Thursday

July 24, 2014

July 24, 2014

Posted by **cris** on Thursday, May 29, 2014 at 10:17am.

h=-16t^2+v_0 t

Suppose the object is fired straight upwards with an initial speed of 800ft⁄s, What is the initial velocity?

How does it change the equation h=-16t^2+v_0 t?

What is the initial position of the object?

When does the object fall back to the ground?

When does the object reach a height of 6400ft?

When does the object reach a height of 2mi?

How high is the highest point the ball reaches?

Suppose the object is dropped from a height of 288ft, what is v_0?

The equation becomes h=-16t^2+h_0 after (g) Why?

Write an equation which includes 288ft

- math -
**Steve**, Thursday, May 29, 2014 at 11:25aminitial velocity is 800 ft/s upward

it does not change the equation.

initial position is 0, since it was fired from the ground (height=0)

It falls back to the ground when h=0. So, solve for t in 800t-16t^2 = 0

Solve for t in 800-16t^2 = 6400

(why are there two solutions?)

Same as above, but you need to convert 2 miles to feet.

max height at the vertex of the parabola, when t is midway between the roots of the equation.

if dropped, v_0 is zero.

with v_0 = 0, the term vanishes, and we have an initial height, rather than initial speed.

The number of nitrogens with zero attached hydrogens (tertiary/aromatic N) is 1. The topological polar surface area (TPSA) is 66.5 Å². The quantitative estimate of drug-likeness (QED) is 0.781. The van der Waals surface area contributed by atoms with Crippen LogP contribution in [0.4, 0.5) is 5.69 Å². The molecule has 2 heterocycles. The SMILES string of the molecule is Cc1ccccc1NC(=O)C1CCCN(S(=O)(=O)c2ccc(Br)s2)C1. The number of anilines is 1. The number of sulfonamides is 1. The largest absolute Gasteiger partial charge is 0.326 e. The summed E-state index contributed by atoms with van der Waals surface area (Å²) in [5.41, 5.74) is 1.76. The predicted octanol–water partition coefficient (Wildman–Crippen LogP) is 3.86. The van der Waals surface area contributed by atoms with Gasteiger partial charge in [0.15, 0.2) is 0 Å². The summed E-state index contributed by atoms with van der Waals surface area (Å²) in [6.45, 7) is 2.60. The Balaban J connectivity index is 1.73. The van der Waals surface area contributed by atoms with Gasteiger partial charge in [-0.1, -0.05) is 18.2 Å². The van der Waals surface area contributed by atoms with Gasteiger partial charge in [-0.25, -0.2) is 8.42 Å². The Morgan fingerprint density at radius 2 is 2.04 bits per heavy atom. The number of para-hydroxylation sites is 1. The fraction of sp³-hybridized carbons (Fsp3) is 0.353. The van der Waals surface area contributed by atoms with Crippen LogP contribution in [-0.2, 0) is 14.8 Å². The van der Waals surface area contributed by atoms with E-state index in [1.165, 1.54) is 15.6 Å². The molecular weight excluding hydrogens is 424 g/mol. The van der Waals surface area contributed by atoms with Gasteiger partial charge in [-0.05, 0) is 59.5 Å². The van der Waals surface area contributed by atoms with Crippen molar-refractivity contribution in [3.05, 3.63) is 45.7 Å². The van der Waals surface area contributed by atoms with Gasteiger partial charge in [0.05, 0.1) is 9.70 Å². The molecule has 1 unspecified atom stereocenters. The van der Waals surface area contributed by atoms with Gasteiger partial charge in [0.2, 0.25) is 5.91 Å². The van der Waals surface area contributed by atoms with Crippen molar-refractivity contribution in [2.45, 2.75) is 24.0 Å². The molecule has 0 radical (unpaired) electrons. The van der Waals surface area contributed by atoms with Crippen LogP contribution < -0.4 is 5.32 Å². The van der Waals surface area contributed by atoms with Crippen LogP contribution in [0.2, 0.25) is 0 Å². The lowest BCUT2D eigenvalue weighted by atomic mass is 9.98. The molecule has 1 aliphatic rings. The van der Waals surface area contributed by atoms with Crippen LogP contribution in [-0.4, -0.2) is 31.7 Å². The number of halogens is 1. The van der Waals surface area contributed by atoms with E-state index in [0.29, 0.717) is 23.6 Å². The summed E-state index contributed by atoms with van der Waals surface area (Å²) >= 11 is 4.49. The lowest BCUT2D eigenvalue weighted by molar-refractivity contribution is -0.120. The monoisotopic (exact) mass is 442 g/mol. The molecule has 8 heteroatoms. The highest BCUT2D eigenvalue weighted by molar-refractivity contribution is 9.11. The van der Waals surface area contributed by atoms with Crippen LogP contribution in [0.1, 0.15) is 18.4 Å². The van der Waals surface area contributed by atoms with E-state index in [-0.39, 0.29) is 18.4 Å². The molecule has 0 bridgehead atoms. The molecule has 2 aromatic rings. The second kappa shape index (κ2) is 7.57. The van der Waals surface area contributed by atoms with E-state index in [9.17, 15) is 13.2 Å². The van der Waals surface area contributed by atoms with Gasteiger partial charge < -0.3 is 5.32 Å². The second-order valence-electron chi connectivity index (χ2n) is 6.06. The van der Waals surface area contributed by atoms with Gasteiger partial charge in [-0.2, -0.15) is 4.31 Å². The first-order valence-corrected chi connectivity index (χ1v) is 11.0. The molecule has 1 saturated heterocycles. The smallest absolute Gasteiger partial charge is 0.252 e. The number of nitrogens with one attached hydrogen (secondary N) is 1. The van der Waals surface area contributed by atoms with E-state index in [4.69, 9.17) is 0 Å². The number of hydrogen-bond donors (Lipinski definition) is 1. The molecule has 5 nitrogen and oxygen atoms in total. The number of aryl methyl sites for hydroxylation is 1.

...

- math -
**cris**, Friday, May 30, 2014 at 11:09amthank you Steve for your help

**Related Questions**

math - using this information: if an object is thrown straight up into the air ...

math - using this information: if an object is thrown straight up into the air ...

math. can someone explain this! - using this information: if an object is thrown...

MATH - An object is fired vertically upward with an initial speed of 68.6 ...

Algebra - An object is fired vertically upward with an initial speed of 68.6 ...

Algebra - An object is fired vertically upward with an initial speed of 68.6 ...

Algebra - An object is fired vertically upward with an initial speed of 68.6 ...

Algebra - An object is fired vertically upward with an initial speed of 68.6 ...

Math - If an object is launched straight up into the air from a starting height ...

Algebra - I am reposting to correct a mistake. I forgot to add a decimal point. ...